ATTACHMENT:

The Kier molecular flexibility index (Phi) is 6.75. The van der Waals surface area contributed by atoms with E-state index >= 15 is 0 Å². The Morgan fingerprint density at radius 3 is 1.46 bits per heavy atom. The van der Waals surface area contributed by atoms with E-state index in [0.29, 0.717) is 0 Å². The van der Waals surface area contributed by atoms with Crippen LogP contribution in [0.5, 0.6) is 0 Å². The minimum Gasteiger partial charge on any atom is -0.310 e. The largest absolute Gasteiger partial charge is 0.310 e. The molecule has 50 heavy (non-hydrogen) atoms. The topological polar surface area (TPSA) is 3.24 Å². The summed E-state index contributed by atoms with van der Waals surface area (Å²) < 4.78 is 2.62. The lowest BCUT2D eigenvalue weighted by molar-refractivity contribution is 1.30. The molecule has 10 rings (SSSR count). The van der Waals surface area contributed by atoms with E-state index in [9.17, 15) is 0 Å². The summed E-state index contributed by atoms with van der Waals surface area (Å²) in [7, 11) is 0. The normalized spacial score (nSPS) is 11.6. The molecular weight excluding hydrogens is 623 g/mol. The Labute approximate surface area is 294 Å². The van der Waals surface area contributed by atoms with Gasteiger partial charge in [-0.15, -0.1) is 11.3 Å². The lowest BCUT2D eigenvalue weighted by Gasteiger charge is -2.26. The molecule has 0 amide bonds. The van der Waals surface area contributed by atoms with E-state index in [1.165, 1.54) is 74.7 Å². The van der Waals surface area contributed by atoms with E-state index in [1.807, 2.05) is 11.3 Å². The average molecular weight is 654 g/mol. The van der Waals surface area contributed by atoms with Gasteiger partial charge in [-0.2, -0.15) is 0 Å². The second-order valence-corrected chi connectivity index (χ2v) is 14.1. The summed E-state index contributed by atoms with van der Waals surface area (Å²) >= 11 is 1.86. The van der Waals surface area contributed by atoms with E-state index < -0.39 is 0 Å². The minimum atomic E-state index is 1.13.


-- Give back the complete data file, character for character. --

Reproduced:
The Kier molecular flexibility index (Phi) is 6.75. The van der Waals surface area contributed by atoms with E-state index >= 15 is 0 Å². The Morgan fingerprint density at radius 3 is 1.46 bits per heavy atom. The van der Waals surface area contributed by atoms with E-state index in [0.29, 0.717) is 0 Å². The van der Waals surface area contributed by atoms with Crippen LogP contribution in [0.5, 0.6) is 0 Å². The minimum Gasteiger partial charge on any atom is -0.310 e. The largest absolute Gasteiger partial charge is 0.310 e. The molecule has 50 heavy (non-hydrogen) atoms. The topological polar surface area (TPSA) is 3.24 Å². The summed E-state index contributed by atoms with van der Waals surface area (Å²) < 4.78 is 2.62. The lowest BCUT2D eigenvalue weighted by molar-refractivity contribution is 1.30. The molecule has 10 rings (SSSR count). The van der Waals surface area contributed by atoms with E-state index in [9.17, 15) is 0 Å². The summed E-state index contributed by atoms with van der Waals surface area (Å²) in [7, 11) is 0. The normalized spacial score (nSPS) is 11.6. The molecular weight excluding hydrogens is 623 g/mol. The Labute approximate surface area is 294 Å². The van der Waals surface area contributed by atoms with Gasteiger partial charge in [-0.15, -0.1) is 11.3 Å². The lowest BCUT2D eigenvalue weighted by Gasteiger charge is -2.26. The molecule has 0 amide bonds. The van der Waals surface area contributed by atoms with E-state index in [1.165, 1.54) is 74.7 Å². The van der Waals surface area contributed by atoms with E-state index in [1.807, 2.05) is 11.3 Å². The average molecular weight is 654 g/mol. The van der Waals surface area contributed by atoms with Gasteiger partial charge in [-0.2, -0.15) is 0 Å². The second-order valence-corrected chi connectivity index (χ2v) is 14.1. The summed E-state index contributed by atoms with van der Waals surface area (Å²) >= 11 is 1.86. The van der Waals surface area contributed by atoms with E-state index < -0.39 is 0 Å². The minimum atomic E-state index is 1.13.